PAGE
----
These murders led to various responses in addition to those from law enforcement. Among the artistic ones was a work by jazz saxophonist and composer John Coltrane, "Alabama".
Coltrane was born in North Carolina in 1926, and took up the saxophone at an early age after his mother gave him one. He served in the navy, making his first recordings and playing with various base big bands until his discharge in August 1946. Then he returned to Philadelphia, where he had spent time before military service, and joined the burgeoning bebop scene. He played, studied and learned under musicians like King Kolax, Jimmy Heath and Dennis Sandole.
In the summer of 1955 trumpet player Miles Davis, who was reviving his career, contacted Coltrane about joining his new quintet. For the next several years Coltrane played with Davis and with pianist Thelonious Monk. In 1959 he recorded his first work as a group leader, the album Giant Steps that consisted only of his original songs. By the following year Coltrane had a quartet making live appearances.
Coltrane died in 1967 and by that time had worked with various personnel in quartets that recorded such jazz classics as My Favorite Things (1961) and A Love Supreme (1964). In the final years he was influenced by jazz avant garde figures such as Ornette Coleman, Albert Ayler, and Birmingham's own Sun Ra. His skills on tenor and soprano saxophones and in composition are major contributions in jazz history.
The elegy "Alabama" was included in a recording session at Rudy Van Gelder's studio in Englewood Cliffs, New Jersey, on November 18, 1963. His fellow players were members of his "classic" quartet: McCoy Tyner on piano, Jimmy Garrison on bass, and Elvin Jones on drums. On December 7 they played the composition on "Jazz Casual", a program hosted by critic Ralph Gleason on National Educational Television, the precursor of PBS. You can hear that 5 minute 54 second version here.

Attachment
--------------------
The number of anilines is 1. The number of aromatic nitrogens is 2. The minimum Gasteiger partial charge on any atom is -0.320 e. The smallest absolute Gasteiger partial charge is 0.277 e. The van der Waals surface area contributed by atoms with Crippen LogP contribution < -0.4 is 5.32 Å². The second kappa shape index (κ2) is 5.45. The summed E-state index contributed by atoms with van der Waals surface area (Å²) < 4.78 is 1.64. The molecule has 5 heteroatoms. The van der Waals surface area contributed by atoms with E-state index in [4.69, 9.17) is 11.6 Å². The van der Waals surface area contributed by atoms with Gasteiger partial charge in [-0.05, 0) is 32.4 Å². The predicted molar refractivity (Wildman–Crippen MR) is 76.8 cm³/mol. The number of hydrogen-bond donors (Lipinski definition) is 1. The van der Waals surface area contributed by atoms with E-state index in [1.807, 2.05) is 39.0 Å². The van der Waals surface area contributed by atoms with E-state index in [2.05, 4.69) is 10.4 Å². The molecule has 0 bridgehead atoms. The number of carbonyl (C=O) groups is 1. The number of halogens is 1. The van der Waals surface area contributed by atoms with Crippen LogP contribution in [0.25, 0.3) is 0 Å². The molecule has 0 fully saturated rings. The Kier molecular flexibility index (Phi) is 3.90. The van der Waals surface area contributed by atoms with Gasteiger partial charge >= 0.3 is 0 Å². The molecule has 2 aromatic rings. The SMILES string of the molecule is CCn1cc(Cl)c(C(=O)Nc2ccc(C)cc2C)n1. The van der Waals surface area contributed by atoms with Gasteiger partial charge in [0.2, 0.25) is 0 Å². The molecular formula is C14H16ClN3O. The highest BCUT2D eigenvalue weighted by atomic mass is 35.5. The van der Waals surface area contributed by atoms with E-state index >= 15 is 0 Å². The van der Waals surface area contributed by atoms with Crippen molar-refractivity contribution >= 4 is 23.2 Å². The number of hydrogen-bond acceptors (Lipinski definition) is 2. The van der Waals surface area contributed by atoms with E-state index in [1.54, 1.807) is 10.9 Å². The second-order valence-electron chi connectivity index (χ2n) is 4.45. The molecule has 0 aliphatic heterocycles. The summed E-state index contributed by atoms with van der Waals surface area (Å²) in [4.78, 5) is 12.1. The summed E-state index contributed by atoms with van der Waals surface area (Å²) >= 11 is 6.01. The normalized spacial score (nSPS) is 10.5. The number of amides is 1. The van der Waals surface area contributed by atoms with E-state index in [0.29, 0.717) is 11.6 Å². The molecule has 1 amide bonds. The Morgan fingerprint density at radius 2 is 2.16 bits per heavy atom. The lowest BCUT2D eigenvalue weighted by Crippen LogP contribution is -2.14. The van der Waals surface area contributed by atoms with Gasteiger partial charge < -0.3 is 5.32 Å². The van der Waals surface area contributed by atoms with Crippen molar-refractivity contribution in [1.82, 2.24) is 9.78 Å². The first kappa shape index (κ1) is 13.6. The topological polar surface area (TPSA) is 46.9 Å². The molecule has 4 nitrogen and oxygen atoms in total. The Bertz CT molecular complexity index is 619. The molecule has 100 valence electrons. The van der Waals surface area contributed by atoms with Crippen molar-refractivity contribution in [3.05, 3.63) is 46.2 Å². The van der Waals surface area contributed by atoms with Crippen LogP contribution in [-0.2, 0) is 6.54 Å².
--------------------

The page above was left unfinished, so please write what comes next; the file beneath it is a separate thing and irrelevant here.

Five takes were made of "Alabama" that afternoon in New Jersey; Coltrane did not discuss the subject of the piece. The final version ended up on his 1964 album Live at Birdland. Only the first three songs on that album were recorded at the club. The fifth song, "Your Lady" was also recorded at the "Alabama" session.
As history would have it, JFK was assassinated in Dallas just days after the recording of "Alabama".
In April 2018 the Kronos Quartet premiered a new arrangement of "Alabama" by composer Jacob Garchik. You can read an interview with Garchik here in which he discusses his work with Coltrane's piece. Garchik notes that Coltrane is believed to have adopted rhythms and cadence for "Alabama" from a eulogy Martin Luther King, Jr., gave the day after the bombing. Another source says that Coltrane may have heard a broadcast or recording of the eulogy delivered by King on September 18 at the funeral service for three of the girls. A third source concurs with that idea.
The 2016 documentary film "Chasing Trane" devotes time to "Alabama". You can read an interesting essay by Tommy Stevenson about the film and the piece here. The Paris Review published Ismail Muhammad's essay on Coltrane's work in June 2020.
John Coltrane [1926-1967]